How do we engage youth online to counter extremism?

Renee Black & Adel Iskandar explore this question further.


 

In recent years, violent extremist groups – such as Da’esh (ISIS), Jabhat Al-Nusra, Al-Qaeda, and others – have developed strong online narrative outreach strategies as an essential part of their military capabilities. This outreach, which includes a disproportionately sophisticated digital strategy to radicalize and recruit internationally, across nationalities, ethnicities, languages, and socio-economic conditions, is significantly geared towards exploiting the vulnerabilities of youth in the Middle East and North Africa (MENA) region. The result of these efforts is that a substantial number of recruits originate from countries outside the current conflict zones, which pose a threat both abroad and at home.

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Top 10 sources of Da’esh recruits by country
Source: http://www.telegraph.co.uk/news/2016/03/29/iraq-and-syria-how-many-foreign-fighters-are-fighting-for-isil/

The tools, instruments, and media used by extremist groups to persuade adherents vary, and include, but are not limited to, mobile apps, elaborate print magazines, high-end videos, documentaries, and extensive social media engagement strategies. The success of extremist groups depends on their ability to develop and deploy compelling messages and narratives that tap into young people’s quashed ambitions as well as their disenchantment with their social, economic and political conditions. Also contributing to intolerance at home is the fact that while western media share stories of Da’esh bloodshed, they rarely give voice to these alternative perspectives or the critique of radicalism that is so pervasive across the Muslim world. This perceived double-standard further entrenches animosities and contributes to the belief that the West is only interested in condemning Islam and Muslims.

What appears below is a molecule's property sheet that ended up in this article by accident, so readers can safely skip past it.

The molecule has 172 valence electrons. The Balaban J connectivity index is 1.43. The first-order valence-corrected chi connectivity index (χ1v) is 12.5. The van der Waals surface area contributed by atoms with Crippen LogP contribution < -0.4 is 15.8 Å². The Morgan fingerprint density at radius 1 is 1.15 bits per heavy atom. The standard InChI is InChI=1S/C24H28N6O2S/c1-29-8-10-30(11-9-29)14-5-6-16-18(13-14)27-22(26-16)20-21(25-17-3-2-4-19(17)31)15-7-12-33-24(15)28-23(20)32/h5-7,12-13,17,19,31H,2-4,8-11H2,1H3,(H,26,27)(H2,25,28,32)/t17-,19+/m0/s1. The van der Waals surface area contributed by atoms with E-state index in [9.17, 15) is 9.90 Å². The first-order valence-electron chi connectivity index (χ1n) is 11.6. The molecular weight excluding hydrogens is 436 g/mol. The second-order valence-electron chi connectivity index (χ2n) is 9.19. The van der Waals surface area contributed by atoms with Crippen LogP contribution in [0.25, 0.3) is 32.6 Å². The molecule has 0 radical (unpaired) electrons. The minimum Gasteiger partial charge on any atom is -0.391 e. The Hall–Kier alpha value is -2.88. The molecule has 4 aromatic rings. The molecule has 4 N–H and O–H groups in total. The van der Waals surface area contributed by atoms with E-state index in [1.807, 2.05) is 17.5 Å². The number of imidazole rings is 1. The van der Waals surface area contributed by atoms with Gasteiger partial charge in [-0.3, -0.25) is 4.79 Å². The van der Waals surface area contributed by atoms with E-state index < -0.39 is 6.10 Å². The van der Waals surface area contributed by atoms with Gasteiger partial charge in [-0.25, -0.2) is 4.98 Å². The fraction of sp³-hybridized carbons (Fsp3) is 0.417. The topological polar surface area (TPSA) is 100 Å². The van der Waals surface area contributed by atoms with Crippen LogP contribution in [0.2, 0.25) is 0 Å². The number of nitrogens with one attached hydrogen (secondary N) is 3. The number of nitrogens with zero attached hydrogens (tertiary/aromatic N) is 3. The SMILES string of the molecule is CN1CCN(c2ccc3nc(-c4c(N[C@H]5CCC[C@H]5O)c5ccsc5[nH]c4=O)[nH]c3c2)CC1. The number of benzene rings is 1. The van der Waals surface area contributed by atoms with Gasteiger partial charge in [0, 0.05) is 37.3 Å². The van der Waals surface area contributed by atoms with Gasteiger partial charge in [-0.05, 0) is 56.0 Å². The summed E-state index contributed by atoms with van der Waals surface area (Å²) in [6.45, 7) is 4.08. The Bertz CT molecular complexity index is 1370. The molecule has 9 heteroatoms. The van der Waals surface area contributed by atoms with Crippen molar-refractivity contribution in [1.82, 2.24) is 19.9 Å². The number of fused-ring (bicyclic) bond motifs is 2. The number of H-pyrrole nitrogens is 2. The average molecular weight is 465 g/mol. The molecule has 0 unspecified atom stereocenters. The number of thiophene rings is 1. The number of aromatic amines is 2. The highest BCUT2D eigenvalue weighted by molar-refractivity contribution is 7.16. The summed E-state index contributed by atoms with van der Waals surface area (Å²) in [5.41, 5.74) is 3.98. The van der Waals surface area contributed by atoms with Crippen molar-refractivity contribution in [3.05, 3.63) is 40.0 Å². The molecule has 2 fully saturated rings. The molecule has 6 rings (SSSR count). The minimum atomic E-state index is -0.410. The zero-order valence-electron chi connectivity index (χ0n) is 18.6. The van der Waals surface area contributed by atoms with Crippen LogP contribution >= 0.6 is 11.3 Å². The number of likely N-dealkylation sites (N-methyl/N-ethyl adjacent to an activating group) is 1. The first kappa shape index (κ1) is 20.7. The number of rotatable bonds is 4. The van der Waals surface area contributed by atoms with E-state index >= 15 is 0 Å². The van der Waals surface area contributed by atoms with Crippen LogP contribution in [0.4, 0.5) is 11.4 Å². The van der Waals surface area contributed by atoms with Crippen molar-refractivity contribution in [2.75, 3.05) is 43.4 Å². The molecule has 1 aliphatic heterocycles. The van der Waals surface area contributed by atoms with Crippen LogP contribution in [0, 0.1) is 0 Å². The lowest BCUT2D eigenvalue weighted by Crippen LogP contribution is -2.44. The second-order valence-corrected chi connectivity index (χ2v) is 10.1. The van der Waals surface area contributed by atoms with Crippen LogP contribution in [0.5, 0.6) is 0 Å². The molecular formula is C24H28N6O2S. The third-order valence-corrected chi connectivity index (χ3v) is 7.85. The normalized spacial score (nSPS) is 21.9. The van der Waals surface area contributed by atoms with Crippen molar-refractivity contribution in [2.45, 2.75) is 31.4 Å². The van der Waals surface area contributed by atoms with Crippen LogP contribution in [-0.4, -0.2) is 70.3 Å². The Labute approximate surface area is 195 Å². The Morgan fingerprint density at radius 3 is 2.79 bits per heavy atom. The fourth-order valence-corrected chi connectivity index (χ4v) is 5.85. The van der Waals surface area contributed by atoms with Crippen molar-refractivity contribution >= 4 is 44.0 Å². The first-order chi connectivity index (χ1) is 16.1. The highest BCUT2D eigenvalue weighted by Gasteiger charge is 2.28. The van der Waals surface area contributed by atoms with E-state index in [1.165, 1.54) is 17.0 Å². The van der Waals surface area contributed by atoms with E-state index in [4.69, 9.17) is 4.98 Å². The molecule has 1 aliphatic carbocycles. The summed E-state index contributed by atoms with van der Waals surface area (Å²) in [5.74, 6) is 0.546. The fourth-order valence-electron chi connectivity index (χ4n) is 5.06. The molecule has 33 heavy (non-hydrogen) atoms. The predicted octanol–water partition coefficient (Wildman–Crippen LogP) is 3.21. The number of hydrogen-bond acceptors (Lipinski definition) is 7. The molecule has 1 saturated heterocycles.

Recognizing the potency of these narratives to influence perceptions and action, significant efforts have been launched by governments and donors in recent years to both challenge specific extremist narratives through counter narrative strategies, and to develop alternative narratives that promote a peaceful, tolerant and human rights respecting vision of Islam.

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Da’esh Map of the envisioned Caliphate, which includes Spain, North and Central Africa, Eastern Europe, the Gulf and China

Counter and alternative narratives to extremist groups in the MENA region fall into two broad categories: 1) those conceived, commissioned and executed by Western states or regional governments in the form of public service announcements and political news programming; and 2) those conceived and executed by independent individuals and collectives, including filmmakers, artists, musicians, and other producers.

Content produced by governments has largely proven to register limited success in terms of reach and legitimacy. This is due in part to the disproportionately high commitment to the the military and security dimensions of the conflict as opposed to the ideological issues involved. Moreover, governments are rarely perceived as credible messengers, particularly by communities-at-risk. Recent research shows that alternative media strategies’ success in countering violent extremism is anchored on the trust and credibility of information providers. Yet in many cases, these government initiatives have resulted in public alienation, minimal distribution, and limited audience traction. In some instances, these initiatives have directly contributed to the recruitment and narrative-construction of extremist groups. Moreover, these groups have proven themselves to be responsive and nimble, adjusting their digital strategies as conditions change. Governments, of course, are bureaucratic machines that are rarely able to adapt to these changes in a timely and effective manner.